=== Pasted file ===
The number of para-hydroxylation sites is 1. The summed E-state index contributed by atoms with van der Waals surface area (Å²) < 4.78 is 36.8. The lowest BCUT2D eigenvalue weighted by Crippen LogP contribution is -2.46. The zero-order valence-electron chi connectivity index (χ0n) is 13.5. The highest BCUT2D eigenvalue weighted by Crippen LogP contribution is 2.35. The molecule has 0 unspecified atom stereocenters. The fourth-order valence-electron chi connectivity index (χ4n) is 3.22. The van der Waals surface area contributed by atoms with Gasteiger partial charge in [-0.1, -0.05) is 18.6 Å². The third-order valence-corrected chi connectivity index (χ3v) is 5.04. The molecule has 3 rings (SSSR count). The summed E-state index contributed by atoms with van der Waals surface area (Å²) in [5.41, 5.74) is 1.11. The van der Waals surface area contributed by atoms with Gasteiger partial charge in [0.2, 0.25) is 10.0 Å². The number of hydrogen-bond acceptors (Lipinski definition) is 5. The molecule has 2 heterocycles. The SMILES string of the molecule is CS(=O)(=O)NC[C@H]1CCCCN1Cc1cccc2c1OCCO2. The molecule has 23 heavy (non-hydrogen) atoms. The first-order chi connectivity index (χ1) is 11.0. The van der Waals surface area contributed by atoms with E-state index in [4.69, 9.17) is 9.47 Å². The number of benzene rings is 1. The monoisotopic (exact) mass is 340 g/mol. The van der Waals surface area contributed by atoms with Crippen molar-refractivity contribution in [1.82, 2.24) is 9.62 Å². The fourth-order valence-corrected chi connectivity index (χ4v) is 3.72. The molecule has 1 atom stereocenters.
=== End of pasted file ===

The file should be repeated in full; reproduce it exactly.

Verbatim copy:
The number of para-hydroxylation sites is 1. The summed E-state index contributed by atoms with van der Waals surface area (Å²) < 4.78 is 36.8. The lowest BCUT2D eigenvalue weighted by Crippen LogP contribution is -2.46. The zero-order valence-electron chi connectivity index (χ0n) is 13.5. The highest BCUT2D eigenvalue weighted by Crippen LogP contribution is 2.35. The molecule has 0 unspecified atom stereocenters. The fourth-order valence-electron chi connectivity index (χ4n) is 3.22. The van der Waals surface area contributed by atoms with Gasteiger partial charge in [-0.1, -0.05) is 18.6 Å². The third-order valence-corrected chi connectivity index (χ3v) is 5.04. The molecule has 3 rings (SSSR count). The summed E-state index contributed by atoms with van der Waals surface area (Å²) in [5.41, 5.74) is 1.11. The van der Waals surface area contributed by atoms with Gasteiger partial charge in [0.2, 0.25) is 10.0 Å². The number of hydrogen-bond acceptors (Lipinski definition) is 5. The molecule has 2 heterocycles. The SMILES string of the molecule is CS(=O)(=O)NC[C@H]1CCCCN1Cc1cccc2c1OCCO2. The molecule has 23 heavy (non-hydrogen) atoms. The first-order chi connectivity index (χ1) is 11.0. The van der Waals surface area contributed by atoms with E-state index in [4.69, 9.17) is 9.47 Å². The number of benzene rings is 1. The monoisotopic (exact) mass is 340 g/mol. The van der Waals surface area contributed by atoms with Crippen molar-refractivity contribution in [1.82, 2.24) is 9.62 Å². The fourth-order valence-corrected chi connectivity index (χ4v) is 3.72. The molecule has 1 atom stereocenters.